In a world where too much or too little sleep, stressful jobs, and balance issues can all increase our risk of stroke, where 795,000 people have strokes yearly in the U.S. alone, and where stroke costs an estimated $34 billion each year, there’s a need for a simple, effective form of rehabilitation. Enter Neofect, a South Korean tech company that created the Raphael Smart Glove to help with the rehabilitation process of stroke victims.

Incorporating motion-based games to help stroke victims relearn how to use their arm and hand, the Raphael Smart Glove came together thanks to a collaboration between rehabilitation experts and game designers. Neofect founder Ban Ho Young told Tech In Asia he estimates that 85 percent of stroke victims in South Korea don’t finish their rehabilitation programs, which is a concern, as the Journal of Stroke points out that 105,000 people experience a stroke every year there. Ban hopes gaming will help those people complete their rehab.

“Just moving someone’s hand in a certain way won’t improve that person’s condition because a large part of rehab takes place in the brain,” Ban said. “We see a lot of focus on the clinical side of things and not enough on the motivational.”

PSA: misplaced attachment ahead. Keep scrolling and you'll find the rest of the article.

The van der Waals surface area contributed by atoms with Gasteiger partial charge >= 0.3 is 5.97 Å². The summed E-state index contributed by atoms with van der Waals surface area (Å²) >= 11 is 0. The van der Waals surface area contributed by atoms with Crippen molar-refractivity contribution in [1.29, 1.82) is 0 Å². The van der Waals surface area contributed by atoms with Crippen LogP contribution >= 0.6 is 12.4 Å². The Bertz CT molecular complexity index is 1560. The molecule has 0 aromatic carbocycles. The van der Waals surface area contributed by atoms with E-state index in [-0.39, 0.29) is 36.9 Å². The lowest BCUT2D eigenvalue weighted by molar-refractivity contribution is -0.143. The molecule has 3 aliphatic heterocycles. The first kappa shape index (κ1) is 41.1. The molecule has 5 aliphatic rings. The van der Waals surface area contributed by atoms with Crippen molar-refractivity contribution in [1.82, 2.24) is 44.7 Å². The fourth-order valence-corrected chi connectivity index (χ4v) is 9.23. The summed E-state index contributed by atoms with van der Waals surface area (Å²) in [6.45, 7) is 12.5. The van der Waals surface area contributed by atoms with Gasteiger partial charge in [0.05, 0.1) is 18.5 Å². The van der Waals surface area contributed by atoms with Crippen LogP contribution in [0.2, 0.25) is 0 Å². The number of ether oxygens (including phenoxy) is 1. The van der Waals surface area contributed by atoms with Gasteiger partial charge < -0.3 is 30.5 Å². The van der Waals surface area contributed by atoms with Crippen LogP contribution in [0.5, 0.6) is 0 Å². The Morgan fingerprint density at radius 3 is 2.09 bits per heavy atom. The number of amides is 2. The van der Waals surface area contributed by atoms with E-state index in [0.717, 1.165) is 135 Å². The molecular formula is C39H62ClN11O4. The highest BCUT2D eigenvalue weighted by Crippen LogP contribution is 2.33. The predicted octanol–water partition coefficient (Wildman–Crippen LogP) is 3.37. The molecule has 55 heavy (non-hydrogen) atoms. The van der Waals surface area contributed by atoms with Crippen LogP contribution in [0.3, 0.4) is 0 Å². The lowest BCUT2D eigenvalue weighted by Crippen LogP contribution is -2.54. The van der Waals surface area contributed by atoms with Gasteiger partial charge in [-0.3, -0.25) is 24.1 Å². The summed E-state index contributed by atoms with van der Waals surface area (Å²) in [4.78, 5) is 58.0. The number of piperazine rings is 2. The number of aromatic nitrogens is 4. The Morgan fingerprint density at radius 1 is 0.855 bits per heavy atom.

Using the smart glove, players choose games which correlate to the types of arm and hand movements they’d like to work on. In a game which has players pour a glass of wine, they are actually working on the movement of the palm facing upward and downward. In decorating cupcakes with icing, players are regaining the ability to extend and flex their fingers, or improve overall finger dexterity.

The glove can sense a player’s movements through sensors attached to the arm and hand. These sensors send the movement to computers that can tell how far you’ve moved individual fingers. Seeing as it is a wearable, it’s Bluetooth capable and has a companion app that uses the Raphael Smart Rehabilitation System to analyze and record data to show how much progress a player is making.

Neofect first offered the Raphael Smart Glove last December to South Korean hospitals and rehab centers for $10,000. Since they launched, Neofect has shipped 20 units overall to many institutions like Seoul National University Hospital, the Samsung Medical Center, and the National Rehabilitation Center.

As for taking the Raphael Smart Glove home with you, Neofect still needs to configure it for personal use, with the finished product being available to consumers early next year. As for when it will come to the U.S., Neofect doesn’t give a hard date, but has already begun its marketing campaign.